Engage your logical brain especially when your thoughts and emotions start to overwhelm you. It can be tough to do things that are good for us when we’re not feeling just quite right, but you can do it, I believe in you. Maybe you could do a crossword puzzle, or play a non-triggering computer game such as solitaire. Maybe you can go outside for a walk if that is available to you and start to notice things of a certain colour, or count how many birds you can see. Maybe you can set yourself some small tasks around the house, or if you are in a better place you can engage with some of your much loved hobbies from playing an instrument, listening to music, dancing, exercise, reading a book, cross stitch, gardening, cooking, or some kind of arts or crafts. When we engage with our senses this helps to activate certain healthy brain areas.

Connect with other people and let someone know how you’ve been feeling. It’s understandable that you may feel you don’t want to ‘offload’ onto others if you think they are going through their own things, but it is important to have human contact and to be able to bounce ideas off other people and to know that those connections are in their own way a form of ‘grounding’ in present reality. We don’t always have to talk about our ‘stuff’ but it is important to keep in contact with other human beings. If you don’t have someone to talk to then you can always call a helpline. And if you aren’t up for that, always know that you can read my blog for encouragement and advice and know that you’re not alone in whatever you are going through.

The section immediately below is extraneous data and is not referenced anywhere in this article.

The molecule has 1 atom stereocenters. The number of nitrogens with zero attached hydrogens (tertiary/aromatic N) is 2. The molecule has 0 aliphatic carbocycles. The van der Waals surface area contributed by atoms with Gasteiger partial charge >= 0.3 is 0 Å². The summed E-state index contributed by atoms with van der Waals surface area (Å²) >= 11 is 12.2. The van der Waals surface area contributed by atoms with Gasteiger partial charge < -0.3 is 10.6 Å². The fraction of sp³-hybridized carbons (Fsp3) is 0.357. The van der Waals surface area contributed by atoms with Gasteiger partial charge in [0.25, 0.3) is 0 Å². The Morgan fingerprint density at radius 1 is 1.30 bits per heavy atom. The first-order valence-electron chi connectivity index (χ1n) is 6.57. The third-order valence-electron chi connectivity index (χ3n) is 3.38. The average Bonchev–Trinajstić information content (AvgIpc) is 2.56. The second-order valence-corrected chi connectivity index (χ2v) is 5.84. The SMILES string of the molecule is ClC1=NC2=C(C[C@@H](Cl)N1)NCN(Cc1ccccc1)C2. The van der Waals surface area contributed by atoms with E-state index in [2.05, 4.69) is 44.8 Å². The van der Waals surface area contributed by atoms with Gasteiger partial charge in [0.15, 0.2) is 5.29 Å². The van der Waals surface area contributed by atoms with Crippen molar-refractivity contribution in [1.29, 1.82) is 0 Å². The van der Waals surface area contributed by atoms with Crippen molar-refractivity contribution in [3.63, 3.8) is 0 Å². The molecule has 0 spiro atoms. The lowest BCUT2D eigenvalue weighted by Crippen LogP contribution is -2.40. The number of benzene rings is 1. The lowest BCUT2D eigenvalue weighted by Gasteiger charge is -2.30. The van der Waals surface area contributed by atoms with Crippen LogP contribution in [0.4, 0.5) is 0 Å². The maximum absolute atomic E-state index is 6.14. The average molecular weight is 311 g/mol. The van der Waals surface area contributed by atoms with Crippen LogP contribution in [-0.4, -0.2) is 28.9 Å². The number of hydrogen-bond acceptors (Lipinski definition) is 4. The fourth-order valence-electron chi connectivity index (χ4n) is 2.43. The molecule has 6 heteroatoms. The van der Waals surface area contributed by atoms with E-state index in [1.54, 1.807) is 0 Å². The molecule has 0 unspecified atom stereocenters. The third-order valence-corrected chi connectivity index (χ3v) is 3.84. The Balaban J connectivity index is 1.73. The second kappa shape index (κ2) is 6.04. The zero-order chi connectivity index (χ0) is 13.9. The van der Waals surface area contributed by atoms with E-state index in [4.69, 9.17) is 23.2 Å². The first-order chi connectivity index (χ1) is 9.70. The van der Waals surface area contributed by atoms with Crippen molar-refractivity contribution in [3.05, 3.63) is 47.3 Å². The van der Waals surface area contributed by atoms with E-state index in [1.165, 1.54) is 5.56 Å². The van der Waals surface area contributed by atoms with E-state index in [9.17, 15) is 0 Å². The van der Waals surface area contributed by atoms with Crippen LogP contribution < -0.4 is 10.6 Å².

Try to maintain a routine outside of your head. It’s all too easy to get lost in our minds and trying to figure out or to solve our problems from the inside out. I’ve struggled with this a lot over the years and that’s ok. One thing that does help me get from one moment to the next is to have tasks to do outside of my own head and it gives my mind a focus knowing that I have to get up and do this or that rather than allowing myself to lie down under the weight of whatever it is I am thinking or feeling. Perhaps these could include eating something healthy, reading a book, doing a bit of exercise, getting fresh air, playing an instrument, writing a blog post, or watch something non-triggering and uplifting such as a nature documentary. Sometimes the things we do to help ourselves can also uplift those around us or those we are connected to online, such as in the blogging community.